]. These crops are cultivated alternately in two-year rotations in Israel and Egypt [5
]. Even though neither of the pathogens was superior in a growth plate confrontation assay, their co-inoculum significantly influenced the plants under field conditions. Compared to inoculation with each fungus alone, when the soil was co-inoculated by both, their antagonistic interactions were significantly reflected [2
]. Their coexistence within the plants led to growth promotion, yield improvement, and a decrease in disease symptoms. Interestingly, the dual infection led to decreased M. maydis
DNA and increased M. phaseolina
DNA levels in the plants’ stem tissue.
The current study explores these pathogen–pathogen interactions and their influence on cotton plants during the sprout growth phase. For this purpose, sprouts were inoculated with M. phaseolina and M. maydis, together or one after the other, before, during, and after sowing. The plants’ aboveground emergence percentages, phenological progression, and health status indices were used to evaluate the outcome of these pathogenic interactions. Furthermore, the molecular tracking of both fungi DNA inside the host plant’s roots using quantitative real-time PCR (qPCR) enables a close evaluation of their co-influence inside their host habitat. A deeper understanding of such interactions could uncover hidden data layers regarding controlling the pathogens, their virulence, and the plant’s immunity and assist in developing new plant protection strategies.
2. Materials and Methods
2.1. Fungal Species and Growth Conditions
The M. maydis
(CBS 133165, CBS-KNAW Fungal Biodiversity Center, Utrecht, The Netherlands) was isolated from diseased maize plants collected from Sde Nehemia (Hula Valley, Upper Galilee, northern Israel) in 2001 and identified. Like the other isolates, which were also deposited in CBS-KNAW in the same collection, this representative M. maydis
strain was previously characterized by its pathogenicity, physiology, colony morphology, and microscopic traits [23
]. The morphological and microscopic characteristics of the pathogen were similar to strains described earlier in Egypt and India [7
]. Using PCR-based DNA analysis [24
], a final confirmation of those strains was achieved.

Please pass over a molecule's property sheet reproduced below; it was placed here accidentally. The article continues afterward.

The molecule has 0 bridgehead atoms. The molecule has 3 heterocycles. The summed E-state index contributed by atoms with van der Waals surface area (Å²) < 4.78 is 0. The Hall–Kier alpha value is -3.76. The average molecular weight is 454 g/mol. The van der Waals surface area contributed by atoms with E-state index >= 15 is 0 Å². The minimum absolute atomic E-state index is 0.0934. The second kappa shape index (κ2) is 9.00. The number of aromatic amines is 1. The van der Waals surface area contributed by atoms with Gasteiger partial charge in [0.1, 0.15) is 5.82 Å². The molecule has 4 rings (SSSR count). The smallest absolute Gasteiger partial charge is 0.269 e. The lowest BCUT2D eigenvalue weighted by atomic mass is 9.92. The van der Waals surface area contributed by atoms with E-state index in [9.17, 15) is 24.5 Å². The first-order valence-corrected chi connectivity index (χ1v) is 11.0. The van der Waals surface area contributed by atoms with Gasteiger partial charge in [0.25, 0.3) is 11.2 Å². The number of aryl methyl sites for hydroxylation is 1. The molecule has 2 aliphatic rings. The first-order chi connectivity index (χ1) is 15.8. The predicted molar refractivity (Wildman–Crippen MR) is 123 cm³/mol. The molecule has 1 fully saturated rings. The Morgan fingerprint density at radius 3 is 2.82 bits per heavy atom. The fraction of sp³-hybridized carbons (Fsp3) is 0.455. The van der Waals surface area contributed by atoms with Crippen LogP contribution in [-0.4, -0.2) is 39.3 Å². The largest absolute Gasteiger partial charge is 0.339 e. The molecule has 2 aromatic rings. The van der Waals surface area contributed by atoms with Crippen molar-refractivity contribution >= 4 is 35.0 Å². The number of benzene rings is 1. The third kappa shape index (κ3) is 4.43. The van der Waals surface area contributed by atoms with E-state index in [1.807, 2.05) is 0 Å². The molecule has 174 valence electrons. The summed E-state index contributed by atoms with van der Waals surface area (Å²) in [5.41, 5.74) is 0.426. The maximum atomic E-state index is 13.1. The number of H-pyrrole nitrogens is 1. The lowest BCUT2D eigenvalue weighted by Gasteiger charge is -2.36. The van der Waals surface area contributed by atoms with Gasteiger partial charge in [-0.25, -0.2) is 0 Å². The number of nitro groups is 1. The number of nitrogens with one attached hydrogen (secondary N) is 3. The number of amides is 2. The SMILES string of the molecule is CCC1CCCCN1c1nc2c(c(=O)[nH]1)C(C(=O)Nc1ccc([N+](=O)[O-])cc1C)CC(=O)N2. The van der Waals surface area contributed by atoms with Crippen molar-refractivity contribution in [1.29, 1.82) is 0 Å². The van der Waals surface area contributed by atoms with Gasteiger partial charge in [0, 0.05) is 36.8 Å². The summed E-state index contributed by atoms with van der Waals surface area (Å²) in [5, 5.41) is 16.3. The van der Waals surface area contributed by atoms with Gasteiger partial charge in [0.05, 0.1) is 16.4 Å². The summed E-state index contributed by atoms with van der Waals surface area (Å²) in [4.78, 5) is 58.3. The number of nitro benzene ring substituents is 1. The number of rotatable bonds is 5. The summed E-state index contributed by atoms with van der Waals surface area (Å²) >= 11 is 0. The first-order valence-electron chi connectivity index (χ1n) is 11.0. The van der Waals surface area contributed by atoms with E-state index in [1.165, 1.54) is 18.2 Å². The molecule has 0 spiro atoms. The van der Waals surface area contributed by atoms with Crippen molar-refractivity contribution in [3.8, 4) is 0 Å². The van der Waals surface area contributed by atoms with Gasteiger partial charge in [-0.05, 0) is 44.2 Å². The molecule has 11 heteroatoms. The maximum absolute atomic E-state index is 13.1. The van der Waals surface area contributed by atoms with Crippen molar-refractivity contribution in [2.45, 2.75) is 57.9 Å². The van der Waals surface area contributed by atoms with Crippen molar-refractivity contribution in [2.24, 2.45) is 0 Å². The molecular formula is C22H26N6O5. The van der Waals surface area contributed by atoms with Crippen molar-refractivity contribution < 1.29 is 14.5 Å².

The M. phaseolina
was recovered from wilted cotton plants in 2017 (Roni Cohen’s lab, Newe Ya’ar Research Center, Ramat Yishay, northern Israel) and identified using pathogenicity, physiology, colony morphology, microscopic characteristics, and molecular traits [2
]. The fungi were grown on solid, rich potato dextrose agar (PDA) (Difco, Detroit, MI, USA) medium in the dark at 28 ± 1 °C for 4–7 days.
2.2. Cotton Cultivar Selected for This Study
Pima cotton, Goliath cv. (extra-long staple (ELS) cotton), was cultivated routinely in different regions of Israel (supplied by Israel Seeds, Kibbutz Shefaim, Israel). This cotton cultivar was also grown on late wilt-contaminated fields during crop rotation and was recently reported to be M. maydis
-vulnerable at the early growth stages [13
]. In a survey conducted by Roni Cohen across Israel (Newe Ya’ar Research Center, northern Israel), Pima cotton, Goliath cv., was found to be sensitive to M. phaseolina
charcoal rot disease [27
2.3. Seedlings Experiment in a Growth Chamber under Controlled Conditions
The pot experiment was performed twice using the same experimental design. The results of both experiments are presented. The first repeat also included acute CRD cotton sprouts induced by puncturing them with infected wooden toothpicks, as will be described in Section 2.5
Two-liter pots were filled with 70% commercial, non-sterilized garden soil and 30% Perlite No. 4 for aeration. The commercial garden soil mixture (Garden Mix, Deshanit, Be’er Yaakov, Israel) comprised fibers, coconut peat, a relatively low amount of tuff, and Osmocote (ScottsMiracle-Gro, Marysville, OH, USA), a 3–4 month slow-release fertilizer. The Pima cotton cv. seeds were soaked for about 15 min in distilled water and sown in pots to a depth of 5 cm (five seeds per pot). The pots were kept in a growth room with a photoperiod of 8 h of light and 16 h of darkness. All the plants were grown under the same conditions of constant humidity of 45% and a temperature of 25 ± 2 °C. Immediately after sowing, the pots were irrigated to initiate germination. Irrigation was carried out after the sprouts’ first emergence, 100 mL once every two days, using a computerized irrigation system. Throughout the experiment, treatments against various pests and fertilization treatments were performed according to instructions by the Israel Ministry of Agriculture Consultation Service (SAHAM). The experiments were conducted in 6 repetitions per treatment, whereby each repetition is a pot containing five sprouts.
2.4. The Preparation of Infected Sterilized Wheat Grains
Infected sterilized wheat grains were used to spread the fungi in the soil, as previously reported [12
]. This experimental setting, using sterilized wheat grains substrate, is a common method to induce maximum inoculation pressure under controlled conditions. This is especially needed when pathogens with a limited saprophytic ability (such as M. maydis
) are involved.